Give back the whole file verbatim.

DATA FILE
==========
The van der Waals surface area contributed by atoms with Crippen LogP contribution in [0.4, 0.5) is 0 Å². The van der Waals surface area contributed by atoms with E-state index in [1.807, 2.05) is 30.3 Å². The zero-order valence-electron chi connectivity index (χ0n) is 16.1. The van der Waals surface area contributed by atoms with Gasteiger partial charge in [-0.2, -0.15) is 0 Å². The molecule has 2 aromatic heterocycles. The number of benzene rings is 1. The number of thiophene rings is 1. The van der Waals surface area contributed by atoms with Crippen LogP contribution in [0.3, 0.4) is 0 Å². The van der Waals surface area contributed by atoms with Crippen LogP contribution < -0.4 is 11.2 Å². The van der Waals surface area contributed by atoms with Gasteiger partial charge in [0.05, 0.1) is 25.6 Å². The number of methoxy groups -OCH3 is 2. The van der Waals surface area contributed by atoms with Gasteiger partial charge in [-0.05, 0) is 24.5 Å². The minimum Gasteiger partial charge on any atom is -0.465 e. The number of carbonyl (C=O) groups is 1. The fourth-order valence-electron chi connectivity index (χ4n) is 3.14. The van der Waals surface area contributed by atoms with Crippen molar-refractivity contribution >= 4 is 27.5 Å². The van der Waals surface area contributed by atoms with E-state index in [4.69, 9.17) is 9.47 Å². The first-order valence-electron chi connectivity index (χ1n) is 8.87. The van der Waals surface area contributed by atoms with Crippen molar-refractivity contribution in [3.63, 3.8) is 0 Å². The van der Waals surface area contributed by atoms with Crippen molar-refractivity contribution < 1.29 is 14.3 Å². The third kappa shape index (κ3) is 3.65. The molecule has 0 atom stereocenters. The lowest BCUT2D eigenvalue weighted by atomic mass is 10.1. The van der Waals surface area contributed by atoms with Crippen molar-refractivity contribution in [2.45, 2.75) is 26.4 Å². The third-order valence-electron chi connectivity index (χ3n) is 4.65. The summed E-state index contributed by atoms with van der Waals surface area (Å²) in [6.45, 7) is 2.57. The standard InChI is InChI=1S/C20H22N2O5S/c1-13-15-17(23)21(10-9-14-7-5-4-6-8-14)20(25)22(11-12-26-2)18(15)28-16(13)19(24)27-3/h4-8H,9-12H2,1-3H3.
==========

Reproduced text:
The van der Waals surface area contributed by atoms with Crippen LogP contribution in [0.4, 0.5) is 0 Å². The van der Waals surface area contributed by atoms with E-state index in [1.807, 2.05) is 30.3 Å². The zero-order valence-electron chi connectivity index (χ0n) is 16.1. The van der Waals surface area contributed by atoms with Gasteiger partial charge in [-0.2, -0.15) is 0 Å². The molecule has 2 aromatic heterocycles. The number of benzene rings is 1. The number of thiophene rings is 1. The van der Waals surface area contributed by atoms with Crippen LogP contribution in [0.3, 0.4) is 0 Å². The van der Waals surface area contributed by atoms with Crippen LogP contribution < -0.4 is 11.2 Å². The van der Waals surface area contributed by atoms with Gasteiger partial charge in [0.05, 0.1) is 25.6 Å². The number of methoxy groups -OCH3 is 2. The van der Waals surface area contributed by atoms with Gasteiger partial charge in [-0.05, 0) is 24.5 Å². The minimum Gasteiger partial charge on any atom is -0.465 e. The number of carbonyl (C=O) groups is 1. The fourth-order valence-electron chi connectivity index (χ4n) is 3.14. The van der Waals surface area contributed by atoms with Crippen molar-refractivity contribution >= 4 is 27.5 Å². The van der Waals surface area contributed by atoms with E-state index in [4.69, 9.17) is 9.47 Å². The first-order valence-electron chi connectivity index (χ1n) is 8.87. The van der Waals surface area contributed by atoms with Crippen molar-refractivity contribution in [3.63, 3.8) is 0 Å². The van der Waals surface area contributed by atoms with Crippen molar-refractivity contribution < 1.29 is 14.3 Å². The third kappa shape index (κ3) is 3.65. The molecule has 0 atom stereocenters. The lowest BCUT2D eigenvalue weighted by atomic mass is 10.1. The van der Waals surface area contributed by atoms with Crippen molar-refractivity contribution in [2.45, 2.75) is 26.4 Å². The third-order valence-electron chi connectivity index (χ3n) is 4.65. The summed E-state index contributed by atoms with van der Waals surface area (Å²) in [6.45, 7) is 2.57. The standard InChI is InChI=1S/C20H22N2O5S/c1-13-15-17(23)21(10-9-14-7-5-4-6-8-14)20(25)22(11-12-26-2)18(15)28-16(13)19(24)27-3/h4-8H,9-12H2,1-3H3.